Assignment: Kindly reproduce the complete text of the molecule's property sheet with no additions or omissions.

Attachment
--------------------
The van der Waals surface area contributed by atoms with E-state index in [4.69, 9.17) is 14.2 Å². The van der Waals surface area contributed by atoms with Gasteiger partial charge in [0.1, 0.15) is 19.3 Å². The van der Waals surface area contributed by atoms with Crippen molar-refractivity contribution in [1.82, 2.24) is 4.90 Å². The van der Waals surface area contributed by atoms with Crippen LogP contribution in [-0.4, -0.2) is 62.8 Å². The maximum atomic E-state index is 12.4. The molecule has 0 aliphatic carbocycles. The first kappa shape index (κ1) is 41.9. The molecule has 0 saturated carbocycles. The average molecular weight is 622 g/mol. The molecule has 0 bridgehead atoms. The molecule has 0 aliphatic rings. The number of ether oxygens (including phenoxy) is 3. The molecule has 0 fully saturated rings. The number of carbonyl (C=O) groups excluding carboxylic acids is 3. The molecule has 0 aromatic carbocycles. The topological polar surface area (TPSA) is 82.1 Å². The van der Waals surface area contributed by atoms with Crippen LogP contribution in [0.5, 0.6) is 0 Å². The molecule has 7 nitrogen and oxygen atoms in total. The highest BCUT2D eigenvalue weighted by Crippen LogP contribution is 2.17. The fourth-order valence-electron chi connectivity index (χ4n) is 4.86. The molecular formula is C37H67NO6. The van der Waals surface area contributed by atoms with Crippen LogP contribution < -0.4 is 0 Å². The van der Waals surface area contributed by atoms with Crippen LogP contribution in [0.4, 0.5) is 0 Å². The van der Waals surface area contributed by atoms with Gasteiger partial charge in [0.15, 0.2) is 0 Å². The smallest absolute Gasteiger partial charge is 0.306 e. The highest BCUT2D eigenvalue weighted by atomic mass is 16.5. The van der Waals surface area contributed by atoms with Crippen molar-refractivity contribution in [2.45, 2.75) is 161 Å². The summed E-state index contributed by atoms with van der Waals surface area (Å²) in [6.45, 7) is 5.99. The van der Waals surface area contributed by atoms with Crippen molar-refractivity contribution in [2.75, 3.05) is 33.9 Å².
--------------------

The van der Waals surface area contributed by atoms with E-state index in [4.69, 9.17) is 14.2 Å². The van der Waals surface area contributed by atoms with Gasteiger partial charge in [0.1, 0.15) is 19.3 Å². The van der Waals surface area contributed by atoms with Crippen molar-refractivity contribution in [1.82, 2.24) is 4.90 Å². The van der Waals surface area contributed by atoms with Crippen LogP contribution in [-0.4, -0.2) is 62.8 Å². The maximum atomic E-state index is 12.4. The molecule has 0 aliphatic carbocycles. The first kappa shape index (κ1) is 41.9. The molecule has 0 saturated carbocycles. The average molecular weight is 622 g/mol. The molecule has 0 bridgehead atoms. The molecule has 0 aliphatic rings. The number of ether oxygens (including phenoxy) is 3. The molecule has 0 fully saturated rings. The number of carbonyl (C=O) groups excluding carboxylic acids is 3. The molecule has 0 aromatic carbocycles. The topological polar surface area (TPSA) is 82.1 Å². The van der Waals surface area contributed by atoms with Crippen LogP contribution in [0.5, 0.6) is 0 Å². The molecule has 7 nitrogen and oxygen atoms in total. The highest BCUT2D eigenvalue weighted by Crippen LogP contribution is 2.17. The fourth-order valence-electron chi connectivity index (χ4n) is 4.86. The molecular formula is C37H67NO6. The van der Waals surface area contributed by atoms with Crippen LogP contribution < -0.4 is 0 Å². The van der Waals surface area contributed by atoms with Crippen LogP contribution in [0.4, 0.5) is 0 Å². The van der Waals surface area contributed by atoms with Gasteiger partial charge in [0.15, 0.2) is 0 Å². The smallest absolute Gasteiger partial charge is 0.306 e. The highest BCUT2D eigenvalue weighted by atomic mass is 16.5. The van der Waals surface area contributed by atoms with Crippen molar-refractivity contribution in [2.45, 2.75) is 161 Å². The summed E-state index contributed by atoms with van der Waals surface area (Å²) in [6.45, 7) is 5.99. The van der Waals surface area contributed by atoms with Crippen molar-refractivity contribution in [2.75, 3.05) is 33.9 Å².